“Midsommar” is beautiful and grotesque

TMN movie critic Gordon McPherson gave this film 4.5 out of 5 flower crowns.

Director Ari Aster’s “Midsommar” feels cursed in the same vein as Stanley Kubrick’s “The Shining” and William Friedkin’s “The Exorcist,” and I mean that in the best possible way. 

While watching the film, I was interrupted by an internet connection outage, a crackling thunderstorm and the front door violently blowing open. Spooky much? 

While perverse and self-indulgent to a fault, “Midsommar” is a drug-filled, jaw-droppingly photographed, nausea-inducing exploration of grief, loneliness and companionship, led by an award-worthy performance by Florence Pugh.

Dani, played by Pugh, experiences a devastating family tragedy that leaves her emotionally broken. Her uneven relationship with her passive-aggressive boyfriend Christian —  played by Jack Reynor — only makes matters worse. Eventually, though, Dani reluctantly agrees to accompany Christian and a couple of his friends — whiny, horny, insensitive Mark, played by Will Poulter and socially awkward brainiac Josh, played by William Jackson Harper — to a cultish festival in Sweden under the invitation of Christian’s eerily serene pal Pelle, played by Vilhelm Blomgren. Nestled in the beautiful, remote Scandinavian countryside, this village is a welcoming community of white-clothed, blood-stained, flower-laden environmentalists with twisted ideas of death and rebirth. How quaint!

“Midsommar” is an immaculately shot, creepily atmospheric film that sets the new standard for what a “cinematic experience” entails.

The film is not meant to be passively enjoyed in a party setting with loudmouths blabbering about Snapchat. Rather, to fully appreciate Aster’s carefully constructed descent into chaos, viewers should devote their undivided attention from the get-go. 

The film’s deliberate pace will alienate those with short attention spans, as will Aster’s surreal directorial flourishes. For those who can appreciate the artistry behind such horror classics as Stanley Kubrick’s “The Shining” and Jennifer Kent’s “The Babadook,” though, “Midsommar” will prompt shivers of both fear and pure cinematic ecstasy from start to finish.

When viewers are lured into the film’s hypnotic rhythm, it’s fully and unquestionably transportive. 

Indeed, more than anything else, “Midsommar” is worth seeing for the mind-blowing cinematography alone. Cinematographer Pawel Pogorzelski employs disorienting camerawork, broad daylight, wide open spaces and Wes Anderson-esque symmetry, sometimes mirroring the characters’ pervasive drug use. There’s nowhere for the characters — or viewers themselves — to hide in “Midsommar.” Everything is out in the open, and escape is futile.

The film’s soundtrack enhances the off-putting tone to a majestic extent, complementing both the enchanting and repulsive aspects of the characters’ surroundings.  

This sense of hopelessness is reflected in the film’s unflinching depiction of ritualistic violence. Though I am a highly desensitized individual — check out my English capstone presentation in December for more information — several sequences in “Midsommar” made me queasy, likely from the way Aster lingers on the aftermath of violent acts.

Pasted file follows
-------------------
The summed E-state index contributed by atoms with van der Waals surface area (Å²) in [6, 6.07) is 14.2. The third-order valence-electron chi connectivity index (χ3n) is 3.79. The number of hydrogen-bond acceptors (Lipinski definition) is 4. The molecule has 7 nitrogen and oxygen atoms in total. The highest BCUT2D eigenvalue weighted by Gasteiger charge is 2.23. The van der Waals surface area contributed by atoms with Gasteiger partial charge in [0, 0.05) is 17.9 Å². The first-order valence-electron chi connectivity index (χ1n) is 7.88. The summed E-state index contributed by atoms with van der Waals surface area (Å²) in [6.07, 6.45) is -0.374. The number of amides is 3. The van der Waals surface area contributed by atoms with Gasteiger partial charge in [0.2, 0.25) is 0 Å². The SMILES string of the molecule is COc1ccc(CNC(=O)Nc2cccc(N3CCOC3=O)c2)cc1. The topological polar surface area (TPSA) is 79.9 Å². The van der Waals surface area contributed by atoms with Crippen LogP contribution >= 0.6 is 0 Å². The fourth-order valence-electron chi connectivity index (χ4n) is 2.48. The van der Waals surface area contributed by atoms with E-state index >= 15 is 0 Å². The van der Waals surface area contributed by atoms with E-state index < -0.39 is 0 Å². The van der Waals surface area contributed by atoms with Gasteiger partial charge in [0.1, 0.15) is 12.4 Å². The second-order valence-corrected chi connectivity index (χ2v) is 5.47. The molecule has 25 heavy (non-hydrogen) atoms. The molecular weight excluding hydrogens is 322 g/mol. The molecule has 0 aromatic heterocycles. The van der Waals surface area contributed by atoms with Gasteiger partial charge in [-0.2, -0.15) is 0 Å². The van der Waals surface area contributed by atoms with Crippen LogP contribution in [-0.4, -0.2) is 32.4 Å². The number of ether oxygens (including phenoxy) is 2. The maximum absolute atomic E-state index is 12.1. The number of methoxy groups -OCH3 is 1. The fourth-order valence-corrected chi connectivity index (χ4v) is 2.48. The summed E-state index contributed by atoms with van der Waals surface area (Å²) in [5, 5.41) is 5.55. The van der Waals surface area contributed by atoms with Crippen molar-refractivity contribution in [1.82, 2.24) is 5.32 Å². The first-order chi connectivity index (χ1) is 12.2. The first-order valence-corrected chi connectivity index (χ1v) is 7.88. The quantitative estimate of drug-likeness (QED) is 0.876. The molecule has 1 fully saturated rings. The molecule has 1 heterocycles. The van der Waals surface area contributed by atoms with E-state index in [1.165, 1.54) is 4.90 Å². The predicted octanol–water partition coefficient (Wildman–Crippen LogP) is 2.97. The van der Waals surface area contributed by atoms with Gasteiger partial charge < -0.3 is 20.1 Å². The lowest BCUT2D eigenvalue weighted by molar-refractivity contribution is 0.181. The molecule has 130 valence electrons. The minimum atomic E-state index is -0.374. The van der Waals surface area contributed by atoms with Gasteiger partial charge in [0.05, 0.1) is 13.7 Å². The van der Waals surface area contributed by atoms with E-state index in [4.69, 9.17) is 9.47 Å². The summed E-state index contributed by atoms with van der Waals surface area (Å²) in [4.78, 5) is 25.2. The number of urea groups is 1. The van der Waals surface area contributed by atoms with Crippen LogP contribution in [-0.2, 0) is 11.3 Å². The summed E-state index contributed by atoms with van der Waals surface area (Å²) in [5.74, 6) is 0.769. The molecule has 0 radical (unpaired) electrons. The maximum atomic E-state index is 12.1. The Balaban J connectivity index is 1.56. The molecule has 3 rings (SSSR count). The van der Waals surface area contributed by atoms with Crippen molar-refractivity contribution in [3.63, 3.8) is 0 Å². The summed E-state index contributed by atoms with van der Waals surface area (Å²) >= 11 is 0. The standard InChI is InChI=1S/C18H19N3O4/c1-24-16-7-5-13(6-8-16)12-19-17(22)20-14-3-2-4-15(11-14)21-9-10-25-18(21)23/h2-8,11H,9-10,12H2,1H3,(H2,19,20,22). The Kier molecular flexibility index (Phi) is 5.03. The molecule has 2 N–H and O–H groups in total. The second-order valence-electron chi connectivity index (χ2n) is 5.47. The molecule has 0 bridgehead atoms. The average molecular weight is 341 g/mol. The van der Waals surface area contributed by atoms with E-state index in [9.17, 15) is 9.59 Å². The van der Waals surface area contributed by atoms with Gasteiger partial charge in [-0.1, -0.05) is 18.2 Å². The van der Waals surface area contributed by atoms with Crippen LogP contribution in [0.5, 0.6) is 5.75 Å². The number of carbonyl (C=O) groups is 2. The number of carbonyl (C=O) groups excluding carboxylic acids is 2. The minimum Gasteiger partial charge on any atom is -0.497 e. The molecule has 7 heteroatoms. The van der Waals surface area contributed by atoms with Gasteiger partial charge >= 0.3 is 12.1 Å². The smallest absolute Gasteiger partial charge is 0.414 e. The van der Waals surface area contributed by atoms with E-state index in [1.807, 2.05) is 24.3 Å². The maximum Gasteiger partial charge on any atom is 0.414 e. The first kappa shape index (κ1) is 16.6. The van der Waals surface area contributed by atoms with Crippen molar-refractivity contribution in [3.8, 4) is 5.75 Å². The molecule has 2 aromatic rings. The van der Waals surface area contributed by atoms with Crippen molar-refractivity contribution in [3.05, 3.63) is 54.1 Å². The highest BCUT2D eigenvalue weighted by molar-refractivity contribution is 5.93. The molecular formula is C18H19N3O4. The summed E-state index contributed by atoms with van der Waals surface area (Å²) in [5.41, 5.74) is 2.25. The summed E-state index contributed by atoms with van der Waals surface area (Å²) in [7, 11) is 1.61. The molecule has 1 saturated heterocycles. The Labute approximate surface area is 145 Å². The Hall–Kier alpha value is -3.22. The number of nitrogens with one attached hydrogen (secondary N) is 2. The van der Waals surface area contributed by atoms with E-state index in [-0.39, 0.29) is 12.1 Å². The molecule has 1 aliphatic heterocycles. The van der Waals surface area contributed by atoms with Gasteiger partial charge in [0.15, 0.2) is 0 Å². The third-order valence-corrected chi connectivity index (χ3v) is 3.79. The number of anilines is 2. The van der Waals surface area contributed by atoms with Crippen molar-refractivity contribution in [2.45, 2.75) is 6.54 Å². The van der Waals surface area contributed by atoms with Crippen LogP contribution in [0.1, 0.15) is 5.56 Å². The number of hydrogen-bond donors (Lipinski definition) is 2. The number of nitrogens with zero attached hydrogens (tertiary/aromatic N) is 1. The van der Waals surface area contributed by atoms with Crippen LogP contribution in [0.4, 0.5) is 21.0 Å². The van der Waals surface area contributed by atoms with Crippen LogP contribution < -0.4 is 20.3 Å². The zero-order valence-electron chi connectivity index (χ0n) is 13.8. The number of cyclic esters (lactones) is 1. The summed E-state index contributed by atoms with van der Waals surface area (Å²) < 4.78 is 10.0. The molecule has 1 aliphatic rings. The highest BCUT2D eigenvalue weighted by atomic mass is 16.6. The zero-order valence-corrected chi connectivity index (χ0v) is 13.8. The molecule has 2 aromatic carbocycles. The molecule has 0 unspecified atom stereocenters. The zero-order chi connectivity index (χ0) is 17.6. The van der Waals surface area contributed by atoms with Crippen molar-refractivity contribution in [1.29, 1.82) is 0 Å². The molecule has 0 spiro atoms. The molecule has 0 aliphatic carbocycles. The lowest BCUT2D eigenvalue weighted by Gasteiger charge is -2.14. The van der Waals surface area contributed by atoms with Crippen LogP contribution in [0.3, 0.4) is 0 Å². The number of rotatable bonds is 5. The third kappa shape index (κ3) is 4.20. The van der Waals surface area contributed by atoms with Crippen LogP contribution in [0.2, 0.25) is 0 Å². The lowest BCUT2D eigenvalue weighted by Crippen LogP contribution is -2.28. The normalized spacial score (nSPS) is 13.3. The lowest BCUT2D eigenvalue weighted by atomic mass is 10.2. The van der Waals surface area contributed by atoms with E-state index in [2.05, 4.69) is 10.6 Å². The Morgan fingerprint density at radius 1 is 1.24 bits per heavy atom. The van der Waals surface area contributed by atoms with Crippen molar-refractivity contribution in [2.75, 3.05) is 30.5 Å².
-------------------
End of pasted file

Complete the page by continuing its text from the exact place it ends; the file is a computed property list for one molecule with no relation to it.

Aster’s uncompromising approach to the material extends to Dani’s psychology as well. As with his previous horror concoction “Hereditary,” Aster showcases his knack for eliciting emotionally raw performances from his leading actors. In this case, Pugh delivers a performance that will surely be discussed when awards season comes around.

Pugh’s performance is so amazing, in fact, that I’m concerned for her in real life. Pugh is required to cover a wide emotional spectrum over the course of the film — happiness, paranoia, grief, post traumatic stress, crushing heartbreak and blood-curdling terror — and does so perfectly.

Without spoiling too much, Dani undergoes a character arc which reflects a prevailing theme — the need for family, even in the most unlikely of places. After experiencing the pain of biological family tragedy, Dani is psychologically isolated from those around her, lacking a reliable support system to help her through difficult times.

Christian, who reminds me of several people who revel in fakeness and behind-the-back gossip, isn’t dependable in the slightest. Neither are Mark, Josh, nor Pelle, who feign compassion for personal and professional benefit — one of the film’s weaker side plots involves conflict over academic thesis writing, for example. 

The ensuing events, though wild and shocking, are oddly cathartic, concluding with a soul shaking conclusion that left me simultaneously nauseous and elated. “Midsommar” is most-assuredly a feminist film, breaking down Dani to her roots and subsequently empowering her to impressive effect.

That’s not to say the other characters aren’t interesting, but they have considerably less depth and development than Dani. Some levity is needed in the morose proceedings, I suppose, but the side characters — Mark and Josh in particular — serve more of a “popcorn entertainment” purpose than anything else. Their fates are inevitable. Boo-hoo.

Of course, the cult itself — with elaborate mosaics, lurid wood carvings, rustic architecture and a large bear in a cage — proves compelling, though somewhat unnecessary. I won’t spoil the more unsettling aspects of the cult, but I wish Aster hadn’t succumbed to similar perversions he did with “Hereditary.” 

Though I wholeheartedly support the themes Aster tackled, the cult’s more disturbing practices sometimes felt overdone, especially during a sequence late in the film which felt leagues longer than it needed to be.

Though Aster’s mixture of maturity and immaturity prevents “Midsommar” from becoming a full-blown horror classic, it nonetheless ranks among the most memorable films of 2019 and won’t leave my mind anytime soon.